A&E

The British National Theatre of America’s ‘Stones in His Pockets’ uses its small cast to perfection

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Pub night: Miles Coleman (left) and Jeff Tribbitt in Stones in His Pockets.
Jacob Coakley

Four stars

Stones in His Pockets Through August 9, dates & times vary, free. McMullan's Irish Pub, 4650 W. Tropicana Ave., #110, bntofa.com.

Near the end of the play Stones in His Pockets by Marie Jones, there’s a moment when two Irishmen approach a film director with a script. They’ve been playing extras in a big-budget historical drama filming in their “quaint” Irish town, and as they pitch their decidedly depressing idea, the director keeps trying to change the story to make it more palatable for Hollywood, eventually turning them down. What happens next is a beautiful, startling affirmation about the redemptive power of stories that reappropriate the Hollywood happy ending for a non-traditional, dispossessed set of characters. Hijacking that narrative is a heady experience, and so is the British National Theatre of America’s production of Stones.

Stones follows a legion of actors, extras, crew and hangers-on as they make a movie, and two actors play all the parts. This could be deadly confusing, but thanks to some crisp acting from Miles Coleman and Jeff Tribbitt, it all makes sense. Each character is sharply drawn, and watching the two actors work through a horde of characters with dexterity—keeping traits, accents and relationships intact—is a great deal of fun. A sequence when Jake (Coleman) endures scrutiny from the director, assistant director, security guard and his friend just to have a 10-minute coffee with the female star of the film (all of whom are played by Tribbitt) is exceptional in its economy and skill. Coleman’s work as the extra Mickey (oldest surviving extra from The Quiet Man) and the troubled youth Sean is a great example of how broad character choices can lead to deeply truthful acting.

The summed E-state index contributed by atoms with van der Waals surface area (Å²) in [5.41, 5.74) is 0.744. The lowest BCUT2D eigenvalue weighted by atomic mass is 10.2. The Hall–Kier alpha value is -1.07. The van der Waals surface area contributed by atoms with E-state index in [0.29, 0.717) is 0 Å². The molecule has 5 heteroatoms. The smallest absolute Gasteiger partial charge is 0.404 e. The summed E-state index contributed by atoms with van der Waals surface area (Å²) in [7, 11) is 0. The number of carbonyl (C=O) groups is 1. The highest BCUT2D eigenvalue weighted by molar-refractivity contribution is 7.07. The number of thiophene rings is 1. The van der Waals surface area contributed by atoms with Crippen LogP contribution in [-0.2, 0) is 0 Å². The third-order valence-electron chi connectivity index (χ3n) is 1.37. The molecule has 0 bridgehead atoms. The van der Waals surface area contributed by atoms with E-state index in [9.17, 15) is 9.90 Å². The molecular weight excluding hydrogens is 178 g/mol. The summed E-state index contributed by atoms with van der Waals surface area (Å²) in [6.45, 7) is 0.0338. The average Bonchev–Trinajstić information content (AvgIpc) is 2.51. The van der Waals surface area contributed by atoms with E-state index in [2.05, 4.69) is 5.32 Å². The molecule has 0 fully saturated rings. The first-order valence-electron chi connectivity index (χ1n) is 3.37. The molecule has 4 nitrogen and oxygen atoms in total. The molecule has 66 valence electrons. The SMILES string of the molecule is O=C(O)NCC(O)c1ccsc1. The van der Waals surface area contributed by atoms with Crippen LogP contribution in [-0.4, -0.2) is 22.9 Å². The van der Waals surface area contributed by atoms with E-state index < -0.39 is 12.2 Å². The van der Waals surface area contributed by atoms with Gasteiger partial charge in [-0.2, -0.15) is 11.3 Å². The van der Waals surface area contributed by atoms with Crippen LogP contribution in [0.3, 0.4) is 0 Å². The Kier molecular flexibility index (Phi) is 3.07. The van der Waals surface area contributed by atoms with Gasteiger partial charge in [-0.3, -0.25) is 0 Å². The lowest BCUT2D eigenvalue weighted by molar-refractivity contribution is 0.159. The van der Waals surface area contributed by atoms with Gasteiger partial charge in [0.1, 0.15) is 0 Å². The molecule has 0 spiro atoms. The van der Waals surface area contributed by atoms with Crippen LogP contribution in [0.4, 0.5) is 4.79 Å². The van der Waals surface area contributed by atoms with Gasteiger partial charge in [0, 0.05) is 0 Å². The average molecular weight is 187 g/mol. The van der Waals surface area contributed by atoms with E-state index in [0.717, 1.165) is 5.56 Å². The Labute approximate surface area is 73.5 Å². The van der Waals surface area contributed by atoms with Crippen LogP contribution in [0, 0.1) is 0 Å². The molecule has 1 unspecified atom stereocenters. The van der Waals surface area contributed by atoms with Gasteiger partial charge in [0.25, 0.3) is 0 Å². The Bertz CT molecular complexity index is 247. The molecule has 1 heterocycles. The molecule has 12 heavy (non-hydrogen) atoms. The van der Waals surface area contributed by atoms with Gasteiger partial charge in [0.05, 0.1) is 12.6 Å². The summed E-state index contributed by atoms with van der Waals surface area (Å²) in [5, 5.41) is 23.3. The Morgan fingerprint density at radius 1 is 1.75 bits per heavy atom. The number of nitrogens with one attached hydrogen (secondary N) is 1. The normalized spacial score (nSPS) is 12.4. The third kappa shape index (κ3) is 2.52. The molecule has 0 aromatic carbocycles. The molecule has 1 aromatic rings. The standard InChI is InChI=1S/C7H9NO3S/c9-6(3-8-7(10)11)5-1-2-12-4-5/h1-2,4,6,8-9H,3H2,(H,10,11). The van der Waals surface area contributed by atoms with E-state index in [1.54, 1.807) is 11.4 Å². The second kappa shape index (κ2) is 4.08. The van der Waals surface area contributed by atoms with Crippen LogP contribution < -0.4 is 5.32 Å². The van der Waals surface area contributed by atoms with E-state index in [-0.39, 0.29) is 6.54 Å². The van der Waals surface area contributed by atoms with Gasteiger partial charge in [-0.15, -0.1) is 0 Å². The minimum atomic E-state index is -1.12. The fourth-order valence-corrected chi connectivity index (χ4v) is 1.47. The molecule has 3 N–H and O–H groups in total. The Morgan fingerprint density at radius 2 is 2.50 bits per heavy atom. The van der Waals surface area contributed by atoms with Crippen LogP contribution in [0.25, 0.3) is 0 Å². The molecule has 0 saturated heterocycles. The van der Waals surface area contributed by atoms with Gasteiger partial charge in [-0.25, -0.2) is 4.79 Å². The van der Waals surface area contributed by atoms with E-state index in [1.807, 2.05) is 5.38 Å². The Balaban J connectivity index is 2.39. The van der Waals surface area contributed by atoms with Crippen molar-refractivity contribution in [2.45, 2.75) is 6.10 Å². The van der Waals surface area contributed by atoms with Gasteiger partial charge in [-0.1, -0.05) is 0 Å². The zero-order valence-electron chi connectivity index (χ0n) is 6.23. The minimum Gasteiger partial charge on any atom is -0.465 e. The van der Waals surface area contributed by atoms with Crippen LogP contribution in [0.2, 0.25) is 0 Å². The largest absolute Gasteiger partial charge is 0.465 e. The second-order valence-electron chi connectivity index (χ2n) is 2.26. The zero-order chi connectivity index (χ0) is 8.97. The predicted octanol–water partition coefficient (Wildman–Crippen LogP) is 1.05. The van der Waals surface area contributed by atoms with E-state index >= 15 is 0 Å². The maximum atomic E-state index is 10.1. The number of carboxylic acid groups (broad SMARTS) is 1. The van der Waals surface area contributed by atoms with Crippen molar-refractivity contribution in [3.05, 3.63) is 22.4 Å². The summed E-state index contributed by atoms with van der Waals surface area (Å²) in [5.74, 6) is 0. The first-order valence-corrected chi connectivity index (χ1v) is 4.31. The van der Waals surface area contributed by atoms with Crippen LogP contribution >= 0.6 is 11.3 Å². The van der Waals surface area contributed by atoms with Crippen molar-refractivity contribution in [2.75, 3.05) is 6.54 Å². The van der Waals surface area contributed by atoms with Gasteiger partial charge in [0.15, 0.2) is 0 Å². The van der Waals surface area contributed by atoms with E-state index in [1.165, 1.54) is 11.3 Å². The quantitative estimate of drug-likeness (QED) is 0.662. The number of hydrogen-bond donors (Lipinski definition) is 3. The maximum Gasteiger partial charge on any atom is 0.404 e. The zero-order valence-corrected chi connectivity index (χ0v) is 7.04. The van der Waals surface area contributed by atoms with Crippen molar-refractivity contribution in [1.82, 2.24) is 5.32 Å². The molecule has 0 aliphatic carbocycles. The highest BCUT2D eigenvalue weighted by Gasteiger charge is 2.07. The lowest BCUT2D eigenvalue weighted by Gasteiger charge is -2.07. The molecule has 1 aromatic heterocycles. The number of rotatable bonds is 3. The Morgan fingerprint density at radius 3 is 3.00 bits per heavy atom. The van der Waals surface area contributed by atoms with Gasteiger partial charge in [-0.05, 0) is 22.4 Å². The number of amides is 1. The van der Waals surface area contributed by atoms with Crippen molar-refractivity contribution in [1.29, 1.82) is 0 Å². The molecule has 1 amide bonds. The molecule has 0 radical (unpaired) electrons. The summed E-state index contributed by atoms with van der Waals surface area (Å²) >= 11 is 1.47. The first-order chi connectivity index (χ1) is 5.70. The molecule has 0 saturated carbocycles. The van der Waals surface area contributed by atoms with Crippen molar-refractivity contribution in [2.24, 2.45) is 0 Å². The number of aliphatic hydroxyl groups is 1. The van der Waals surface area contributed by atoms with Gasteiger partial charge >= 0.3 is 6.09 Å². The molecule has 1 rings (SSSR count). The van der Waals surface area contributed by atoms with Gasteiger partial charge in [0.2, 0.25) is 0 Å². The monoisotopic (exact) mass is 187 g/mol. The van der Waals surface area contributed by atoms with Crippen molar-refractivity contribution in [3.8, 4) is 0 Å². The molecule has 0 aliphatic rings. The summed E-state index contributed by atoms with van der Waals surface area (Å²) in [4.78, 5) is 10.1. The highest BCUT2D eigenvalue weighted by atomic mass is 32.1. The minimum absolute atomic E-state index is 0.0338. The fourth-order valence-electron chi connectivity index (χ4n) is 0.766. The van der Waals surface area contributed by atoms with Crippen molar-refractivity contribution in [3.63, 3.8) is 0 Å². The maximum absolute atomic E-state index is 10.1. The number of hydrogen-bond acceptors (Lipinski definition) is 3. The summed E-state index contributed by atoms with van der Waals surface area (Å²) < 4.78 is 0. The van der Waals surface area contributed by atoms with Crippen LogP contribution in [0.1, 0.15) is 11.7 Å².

Director Troy Heard keeps the staging clear, signaling shifts in character and location through traditional means of prop work and blocking so that the accompanying video seems almost extraneous. Under his hand, the show visits some dark locations but finds the light as well. And Ashley Oblad deserves kudos for her choreography, which impressed even in its brevity. The decision to produce it in the back of McMullan’s Irish Pub was a stroke of brilliance, too, as the space lends deeper resonance to the story.

This play goes to some unusual territory before its triumphant end, and I’d gladly visit there again.

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